If you are under age 35, perhaps your eyes were drawn to Matt Miller's Washington Post comment suggesting "young Americans get the shaft." His basic argument is that earnings are down, globalism is coming, and higher education costs are rising too fast.
It is fair to examine why the cost of college in 1980, the year I graduated, represented 12 percent of median income and now is at 26 percent. The costs for a university education vary widely based upon a lot of factors, including public versus private tuition, housing and scholarships. Increasingly, state legislatures and regents expect users to pay more and limit the increasing expenses on taxpayers. My generation reaped benefits from taxpayer subsidization of the costs for a public university education.
During that era, journalism programs were struggling to keep pace with two major technological shifts: 1) Typewriters were being replaced in newspapers with "front end" computer terminals; and 2) Television stations were replacing film cameras with "electronic news gathering" (eng) tape systems. Those shifts were fairly traumatic for academic programs teaching typesetting and film developing skills.
At my school, University of Illinois, they suspended admission of broadcasting majors while they made changes. Some of us majored in political science, minored in journalism and communication, and learned broadcasting skills on the job while still in school. In other words, we adapted to the shift rather than take a "we've gotten the shaft" view of life.
Although Urbana was an early adopter of computers, they were still for programmers and tinkerers. By the time I entered the media job market in the early 1980s, tape was the standard, and working broadcast journalists knew how to use it.
I graduated with an undergraduate degree and $10,000 in student loan debt. While that is not a lot by today's standards, it was more than my annual income in my first radio news job. The larger issue for my generation was high interest rates. When I purchased my first car, the bank loan was at more than 14 percent. By the late 1980s, our first mortgage was nearly 12 percent. We later refinanced twice. I'm sure some from my generation were thinking if felt like the shaft.
By this point, media were shifting to desktop computers and publishing, and media educators were busy again revising curriculum. With each shift -- digital audio and video editing, web design, digital photography, social media, and mobile -- survivors have moved to reposition media education.
Why, then, does Howard Finberg think "journalism education cannot teach its way to the future," which will be "unbundled" from traditional journalism education?
Technology will create a student-focused culture, in much the same way technology has created a more customer-focused media industry.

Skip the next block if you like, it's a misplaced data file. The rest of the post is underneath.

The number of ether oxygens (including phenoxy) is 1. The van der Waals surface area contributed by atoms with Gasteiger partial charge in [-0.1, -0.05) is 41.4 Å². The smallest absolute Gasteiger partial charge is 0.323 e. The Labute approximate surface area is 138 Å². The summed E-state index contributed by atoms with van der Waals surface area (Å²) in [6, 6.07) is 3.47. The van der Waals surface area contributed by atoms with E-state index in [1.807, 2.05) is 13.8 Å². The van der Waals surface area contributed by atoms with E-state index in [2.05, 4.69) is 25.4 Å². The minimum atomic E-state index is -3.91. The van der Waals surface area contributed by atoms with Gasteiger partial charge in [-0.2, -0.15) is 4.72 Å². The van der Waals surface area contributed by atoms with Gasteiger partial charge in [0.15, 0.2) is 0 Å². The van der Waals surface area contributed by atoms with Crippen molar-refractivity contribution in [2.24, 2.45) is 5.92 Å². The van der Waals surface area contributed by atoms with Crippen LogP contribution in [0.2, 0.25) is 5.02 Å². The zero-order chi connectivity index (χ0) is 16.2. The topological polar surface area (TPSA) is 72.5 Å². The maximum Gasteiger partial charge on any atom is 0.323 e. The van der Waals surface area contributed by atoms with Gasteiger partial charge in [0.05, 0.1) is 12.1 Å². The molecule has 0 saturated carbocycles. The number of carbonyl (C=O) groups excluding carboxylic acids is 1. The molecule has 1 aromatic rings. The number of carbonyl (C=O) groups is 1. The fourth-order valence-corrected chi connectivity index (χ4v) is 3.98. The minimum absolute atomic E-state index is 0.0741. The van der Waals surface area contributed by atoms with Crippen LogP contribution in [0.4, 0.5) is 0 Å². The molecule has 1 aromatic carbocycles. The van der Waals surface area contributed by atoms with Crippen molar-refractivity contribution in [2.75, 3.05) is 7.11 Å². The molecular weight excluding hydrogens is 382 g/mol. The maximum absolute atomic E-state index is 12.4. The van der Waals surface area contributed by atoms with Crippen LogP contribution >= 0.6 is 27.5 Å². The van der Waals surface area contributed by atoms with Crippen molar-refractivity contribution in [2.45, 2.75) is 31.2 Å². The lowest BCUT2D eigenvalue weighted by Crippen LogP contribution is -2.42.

In much the same way that news became available whenever a reader/viewer/user wanted it via online and mobile devices, so will education. Students can go to school -- or go back to school -- online without having to really go anywhere.
Finberg represents part of the two conversations I mentioned in my last posting here on wayfinding.
His context is the disruption during the past 20 years to the media industry and its looming impact on media education. Finberg, however, is less focused on the perspective of the disrupters, whom embrace change and stand to benefit from it. I think online education represents more the technology of the shift than the fundamental differences.
The journalism school model, which was replaced by mass communication programs, will need to refocus on the larger communication landscape. Some of it can be found in the growing field of public relations and corporate communication. In a social media world, we are less likely to look for the adversarial journalism model than to leverage information through crowdsourcing behaviors.
Progressive media educators understand that while it may not make sense for a top undergraduate PR major to leap into graduate school immediately following graduation, additional course work following significant professional experience at mid-career makes a difference in future career options.
None of this exciting future sounds like young people are getting the shaft, rather the shift. Retirement of baby boomers will require us to make good on the promise of Medicare and Social Security, but it also means that we can build new job opportunities around the new demographics. Health communication, for example, is an important specialization, as the nation grows older.
The over-emphasis by some commentators on flatness of aggregate wages and worries about global competition miss the larger perspective. As Warren Buffett frequently tells student visitors, compared with any other country at any other time in the history of the planet, being born in the United States continues to equal that "you've won the lottery." Media educators and their students need to embrace change, elevate enthusiasm and seize opportunities. Good jobs and a good life await those who learn how to write and communicate, become master storytellers and use state-of-the-art tools. Communication educators will remain relevant and vital by teaching the fundamentals.
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